The garbage dump of Jerusalem was a valley called Gehenna. It had fires that smoldered endlessly. Gehenna was symbolic for the prophets, who wrote that after the battle to liberate Jerusalem, the bodies of their enemies would be cast into Gehenna, instead of buried, which meant great shame, and so would the bodies of the unrighteous Jews. They would not be buried in good kosher graveyards, their bones would ever be unkosher and unclean, and that would exclude them from the final resurrection of the Jewish nation, and exclude them from Kingdom of God and from the life of the world to come. Their exclusion would be their non-existence.

I’m mystified by his reference to “the battle to liberate Jerusalem”. If he means the references to the Valley of the Sons of Hinnom in Jeremiah, the battle foreseen was one that would destroy Jerusalem. But having seen that Jesus used the language of the prophets, why not draw the obvious conclusion that he had in mind a similar historical outcome? “Gehenna” was not merely a metaphor for shame and exclusion from the age to come: it was a prophecy of impending judgment on Israel in the frightening form of war and destruction.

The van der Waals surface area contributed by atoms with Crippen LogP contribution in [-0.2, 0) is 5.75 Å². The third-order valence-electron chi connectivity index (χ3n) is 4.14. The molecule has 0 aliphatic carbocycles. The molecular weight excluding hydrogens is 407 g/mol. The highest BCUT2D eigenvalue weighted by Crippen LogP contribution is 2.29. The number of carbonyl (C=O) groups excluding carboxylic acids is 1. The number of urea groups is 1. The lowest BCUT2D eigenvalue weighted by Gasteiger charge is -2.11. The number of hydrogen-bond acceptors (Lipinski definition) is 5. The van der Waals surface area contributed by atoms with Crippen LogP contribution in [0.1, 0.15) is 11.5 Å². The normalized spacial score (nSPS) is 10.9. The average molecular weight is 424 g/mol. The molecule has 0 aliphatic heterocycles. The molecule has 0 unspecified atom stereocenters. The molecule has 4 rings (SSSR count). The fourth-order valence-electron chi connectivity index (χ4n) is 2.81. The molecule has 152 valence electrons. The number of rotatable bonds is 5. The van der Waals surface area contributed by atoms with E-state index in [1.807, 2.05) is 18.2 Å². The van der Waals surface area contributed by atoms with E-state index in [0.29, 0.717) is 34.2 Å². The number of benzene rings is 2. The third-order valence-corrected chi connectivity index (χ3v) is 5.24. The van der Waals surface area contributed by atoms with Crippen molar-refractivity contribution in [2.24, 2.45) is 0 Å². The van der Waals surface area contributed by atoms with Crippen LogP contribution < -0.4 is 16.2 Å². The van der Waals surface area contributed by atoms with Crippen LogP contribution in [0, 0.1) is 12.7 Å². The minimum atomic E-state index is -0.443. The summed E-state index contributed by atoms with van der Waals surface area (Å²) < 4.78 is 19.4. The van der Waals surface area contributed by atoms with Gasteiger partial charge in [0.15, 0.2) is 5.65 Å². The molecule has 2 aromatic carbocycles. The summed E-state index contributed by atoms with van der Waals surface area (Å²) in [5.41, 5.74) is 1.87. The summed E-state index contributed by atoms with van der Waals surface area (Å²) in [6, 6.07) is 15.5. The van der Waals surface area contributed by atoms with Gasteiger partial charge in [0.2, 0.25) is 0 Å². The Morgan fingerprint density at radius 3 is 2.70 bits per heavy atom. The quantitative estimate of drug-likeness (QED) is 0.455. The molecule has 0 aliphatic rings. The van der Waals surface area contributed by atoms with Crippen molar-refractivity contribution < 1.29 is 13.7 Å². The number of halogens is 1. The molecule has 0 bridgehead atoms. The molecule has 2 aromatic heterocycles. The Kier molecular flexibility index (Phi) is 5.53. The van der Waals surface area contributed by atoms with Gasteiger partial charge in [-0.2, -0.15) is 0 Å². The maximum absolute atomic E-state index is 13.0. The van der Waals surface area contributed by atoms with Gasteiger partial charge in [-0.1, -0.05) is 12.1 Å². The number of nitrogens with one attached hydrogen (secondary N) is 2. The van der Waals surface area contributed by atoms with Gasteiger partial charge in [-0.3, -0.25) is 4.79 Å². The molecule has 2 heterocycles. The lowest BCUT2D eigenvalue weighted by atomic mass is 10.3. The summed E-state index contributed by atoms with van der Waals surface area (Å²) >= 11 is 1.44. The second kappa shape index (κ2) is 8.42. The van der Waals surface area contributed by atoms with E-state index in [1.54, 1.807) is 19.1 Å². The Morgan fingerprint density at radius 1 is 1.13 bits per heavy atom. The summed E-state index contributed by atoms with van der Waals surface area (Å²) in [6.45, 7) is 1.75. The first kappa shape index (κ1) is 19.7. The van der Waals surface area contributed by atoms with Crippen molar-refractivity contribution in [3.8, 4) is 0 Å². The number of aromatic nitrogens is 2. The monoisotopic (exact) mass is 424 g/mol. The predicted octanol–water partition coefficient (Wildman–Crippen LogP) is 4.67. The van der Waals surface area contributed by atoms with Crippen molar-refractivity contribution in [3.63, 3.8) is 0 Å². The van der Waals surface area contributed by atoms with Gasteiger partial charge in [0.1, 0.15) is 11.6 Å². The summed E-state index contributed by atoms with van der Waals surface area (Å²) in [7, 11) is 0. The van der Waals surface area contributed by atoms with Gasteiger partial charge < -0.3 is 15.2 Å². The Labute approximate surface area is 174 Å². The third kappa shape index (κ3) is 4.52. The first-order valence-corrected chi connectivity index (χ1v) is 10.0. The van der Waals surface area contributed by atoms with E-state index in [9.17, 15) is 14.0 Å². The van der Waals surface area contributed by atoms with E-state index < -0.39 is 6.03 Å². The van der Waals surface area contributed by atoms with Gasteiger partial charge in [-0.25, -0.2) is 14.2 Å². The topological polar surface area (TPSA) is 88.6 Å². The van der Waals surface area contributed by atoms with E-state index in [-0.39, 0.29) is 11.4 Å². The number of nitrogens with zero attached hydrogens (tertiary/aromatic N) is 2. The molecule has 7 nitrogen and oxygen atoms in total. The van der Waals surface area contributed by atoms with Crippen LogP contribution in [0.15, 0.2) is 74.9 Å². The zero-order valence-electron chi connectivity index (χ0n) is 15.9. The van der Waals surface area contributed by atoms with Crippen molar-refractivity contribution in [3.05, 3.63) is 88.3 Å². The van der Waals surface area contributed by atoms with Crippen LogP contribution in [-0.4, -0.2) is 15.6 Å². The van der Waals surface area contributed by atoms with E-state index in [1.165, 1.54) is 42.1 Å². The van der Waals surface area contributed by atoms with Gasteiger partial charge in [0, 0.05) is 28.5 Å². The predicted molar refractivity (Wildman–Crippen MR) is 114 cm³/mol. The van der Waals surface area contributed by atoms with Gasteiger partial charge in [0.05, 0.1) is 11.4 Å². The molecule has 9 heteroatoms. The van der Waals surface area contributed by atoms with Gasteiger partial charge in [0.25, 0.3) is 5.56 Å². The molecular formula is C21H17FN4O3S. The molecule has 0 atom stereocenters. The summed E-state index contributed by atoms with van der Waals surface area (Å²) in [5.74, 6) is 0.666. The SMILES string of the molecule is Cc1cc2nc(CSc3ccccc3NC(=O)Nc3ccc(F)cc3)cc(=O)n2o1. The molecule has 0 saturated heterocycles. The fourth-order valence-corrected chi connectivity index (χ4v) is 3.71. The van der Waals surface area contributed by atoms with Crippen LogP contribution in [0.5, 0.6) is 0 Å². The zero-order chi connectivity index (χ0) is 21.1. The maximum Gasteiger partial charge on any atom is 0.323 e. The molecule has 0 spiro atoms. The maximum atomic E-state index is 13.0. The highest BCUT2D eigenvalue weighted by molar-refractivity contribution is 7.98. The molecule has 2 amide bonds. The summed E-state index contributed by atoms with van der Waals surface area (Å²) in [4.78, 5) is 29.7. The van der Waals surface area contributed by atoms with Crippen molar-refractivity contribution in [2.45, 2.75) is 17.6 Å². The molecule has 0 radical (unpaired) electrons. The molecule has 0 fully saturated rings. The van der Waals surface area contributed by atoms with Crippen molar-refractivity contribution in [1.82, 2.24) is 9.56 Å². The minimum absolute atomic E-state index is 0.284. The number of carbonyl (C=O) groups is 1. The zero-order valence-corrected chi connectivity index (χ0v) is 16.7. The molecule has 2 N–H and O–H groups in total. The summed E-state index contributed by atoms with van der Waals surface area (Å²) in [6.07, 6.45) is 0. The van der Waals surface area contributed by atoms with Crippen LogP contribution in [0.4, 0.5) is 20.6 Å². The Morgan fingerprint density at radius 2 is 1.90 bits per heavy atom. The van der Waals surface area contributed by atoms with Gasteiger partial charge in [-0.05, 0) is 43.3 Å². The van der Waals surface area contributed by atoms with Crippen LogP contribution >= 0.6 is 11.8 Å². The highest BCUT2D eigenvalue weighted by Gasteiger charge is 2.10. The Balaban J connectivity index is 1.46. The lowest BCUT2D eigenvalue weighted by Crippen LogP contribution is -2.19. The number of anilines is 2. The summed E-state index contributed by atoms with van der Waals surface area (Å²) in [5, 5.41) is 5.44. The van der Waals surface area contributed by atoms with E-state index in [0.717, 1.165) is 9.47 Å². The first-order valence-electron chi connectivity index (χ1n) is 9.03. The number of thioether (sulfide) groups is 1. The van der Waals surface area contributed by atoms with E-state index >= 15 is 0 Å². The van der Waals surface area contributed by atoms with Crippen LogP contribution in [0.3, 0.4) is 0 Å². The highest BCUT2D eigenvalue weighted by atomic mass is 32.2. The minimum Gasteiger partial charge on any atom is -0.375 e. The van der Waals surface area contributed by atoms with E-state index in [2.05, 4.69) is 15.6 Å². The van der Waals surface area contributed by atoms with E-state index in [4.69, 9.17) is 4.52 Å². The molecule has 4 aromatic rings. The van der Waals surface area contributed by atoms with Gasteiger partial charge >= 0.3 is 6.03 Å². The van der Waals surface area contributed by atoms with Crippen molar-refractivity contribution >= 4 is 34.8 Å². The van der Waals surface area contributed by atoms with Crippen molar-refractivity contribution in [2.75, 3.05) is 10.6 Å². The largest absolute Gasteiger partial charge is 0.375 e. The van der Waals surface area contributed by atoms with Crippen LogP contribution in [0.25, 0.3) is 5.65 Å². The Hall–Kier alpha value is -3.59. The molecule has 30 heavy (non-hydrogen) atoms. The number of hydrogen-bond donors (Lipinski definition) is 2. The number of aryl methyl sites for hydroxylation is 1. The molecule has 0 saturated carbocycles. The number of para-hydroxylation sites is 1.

• The single unifying story of the Bible is the kingdom of God. Agreed, though I would have put it in more historical terms.
  • Salvation is not about saying the right formula to get to heaven; it’s “the fruit and expression of a relationship that you have with God”. Again, I would take it a step further and start with the salvation of the community, then ask what that means for the individual.
  • The “whole process and strategy by which God fixes and heals the world is called the Kingdom of God.” That’s very Tom Wright. I’m still not convinced. God is having a hard enough time fixing and healing the church.
  • The most important Christian teachings and doctrines ‘are not ideas but rather reports and interpretations of… actions and events, sort of like reports in the evening news. The word “gospel” means “good news.”’ Excellent.